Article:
Monday, April 9, 2012

MEK and the Hypocrisy of the Anti-Terrorism War-Mongers

by Nomad

John Bolton
Pulitzer Prize-winning journalist Seymour Hersh, writing for the New Yorker, has uncovered evidence that suggests that the United States military trained the People's Mujahedin of Iran or also known as the Mujahedin-e Khalq (MEK) in the deserts of Nevada in 2005.

Bush Hypocrisy

The Hersh article, Our Men in Iran? is, by any definition, an eye-opener and reveals the full extent of Bush administration’s hypocrisy of its so-called war on terror. 
According to Hersh,  the Department of Energy’s Nevada National Security Site about 65 miles outside of Las Vegas, was used as a clandestine training base for a terrorist group.
It was here that the Joint Special Operations Command (JSOC) conducted training, beginning in 2005, for members of the Mujahideen-e-Khalq, a dissident Iranian opposition group known in the West as the M.E.K.
The M.E.K. had its beginnings as a Marxist-Islamist student-led group and, in the nineteen-seventies, it was linked to the assassination of six American citizens. It was initially part of the broad-based revolution that led to the 1979 overthrow of the Shah of Iran. But, within a few years, the group was waging a bloody internal war with the ruling clerics, and, in 1997, it was listed as a foreign terrorist organization by the State Department. [emphasis mine]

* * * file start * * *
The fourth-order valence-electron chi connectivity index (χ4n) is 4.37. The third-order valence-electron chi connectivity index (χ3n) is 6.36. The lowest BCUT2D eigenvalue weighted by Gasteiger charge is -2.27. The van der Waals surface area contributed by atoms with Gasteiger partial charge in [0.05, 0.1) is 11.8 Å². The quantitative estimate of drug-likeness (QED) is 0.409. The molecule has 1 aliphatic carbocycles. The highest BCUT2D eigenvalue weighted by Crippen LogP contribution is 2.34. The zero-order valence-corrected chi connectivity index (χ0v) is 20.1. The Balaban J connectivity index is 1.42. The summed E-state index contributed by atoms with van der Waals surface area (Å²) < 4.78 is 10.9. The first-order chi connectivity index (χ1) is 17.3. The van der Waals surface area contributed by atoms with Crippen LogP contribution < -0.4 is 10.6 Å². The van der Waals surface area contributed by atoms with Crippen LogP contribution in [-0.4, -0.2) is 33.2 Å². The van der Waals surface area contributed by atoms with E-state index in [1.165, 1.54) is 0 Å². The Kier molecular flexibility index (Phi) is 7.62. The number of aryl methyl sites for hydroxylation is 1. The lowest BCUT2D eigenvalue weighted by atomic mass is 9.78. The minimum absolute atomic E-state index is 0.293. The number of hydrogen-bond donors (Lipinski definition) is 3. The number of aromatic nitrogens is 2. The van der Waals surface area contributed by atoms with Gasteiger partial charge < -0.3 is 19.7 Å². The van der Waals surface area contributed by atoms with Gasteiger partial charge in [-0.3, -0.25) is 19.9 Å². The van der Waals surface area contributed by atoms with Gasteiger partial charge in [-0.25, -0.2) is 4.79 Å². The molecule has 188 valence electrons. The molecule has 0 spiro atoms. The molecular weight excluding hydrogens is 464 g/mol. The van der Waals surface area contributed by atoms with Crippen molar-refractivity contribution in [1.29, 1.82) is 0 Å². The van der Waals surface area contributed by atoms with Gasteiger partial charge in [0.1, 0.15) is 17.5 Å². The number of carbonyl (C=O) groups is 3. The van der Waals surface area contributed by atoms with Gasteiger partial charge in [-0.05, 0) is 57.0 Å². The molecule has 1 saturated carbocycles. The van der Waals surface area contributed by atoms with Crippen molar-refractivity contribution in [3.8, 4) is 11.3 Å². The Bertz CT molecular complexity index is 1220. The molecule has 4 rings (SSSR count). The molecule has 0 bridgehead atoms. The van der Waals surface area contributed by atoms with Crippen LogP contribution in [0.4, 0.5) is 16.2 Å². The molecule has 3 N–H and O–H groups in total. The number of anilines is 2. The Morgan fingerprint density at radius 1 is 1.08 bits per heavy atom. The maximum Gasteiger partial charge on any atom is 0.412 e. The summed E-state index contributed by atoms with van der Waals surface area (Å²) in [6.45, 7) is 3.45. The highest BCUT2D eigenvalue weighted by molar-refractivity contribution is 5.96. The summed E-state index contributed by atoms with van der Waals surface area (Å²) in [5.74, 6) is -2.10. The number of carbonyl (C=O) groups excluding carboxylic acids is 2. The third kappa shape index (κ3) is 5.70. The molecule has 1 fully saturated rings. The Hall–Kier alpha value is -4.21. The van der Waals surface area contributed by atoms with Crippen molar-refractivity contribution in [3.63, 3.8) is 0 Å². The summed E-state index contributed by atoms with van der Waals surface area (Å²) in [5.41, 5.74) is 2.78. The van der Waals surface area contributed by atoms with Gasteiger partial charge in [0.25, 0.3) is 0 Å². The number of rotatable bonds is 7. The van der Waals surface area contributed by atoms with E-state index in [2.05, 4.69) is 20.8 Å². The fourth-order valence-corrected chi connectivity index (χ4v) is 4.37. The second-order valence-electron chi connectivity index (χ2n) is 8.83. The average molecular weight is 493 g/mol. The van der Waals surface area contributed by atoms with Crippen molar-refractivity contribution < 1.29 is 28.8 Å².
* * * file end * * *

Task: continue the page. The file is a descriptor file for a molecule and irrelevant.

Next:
America’s assistance to the MEK appears to be a repeat performance of the Afghan scenario in which the Reagan administration supported the Afghan mujahideen. At the time, they weren’t called terrorists then but “freedom fighters. The project was aimed at putting pressure on the Soviets to withdraw. We all know how that turned out. Success in the short term, disaster in the long term. 
The final chapter of that story was written in the dust of 9/11.

One major problem with this arming-the-rebels strategy is that the MEK -- along with 49 other groups including al-Qaeda and Hezbollah -- is officially listed on the State Department's roster of Foreign Terrorist Organizations. This distinction means that providing "material support or resources" or accepting donations or contributions for it is illegal.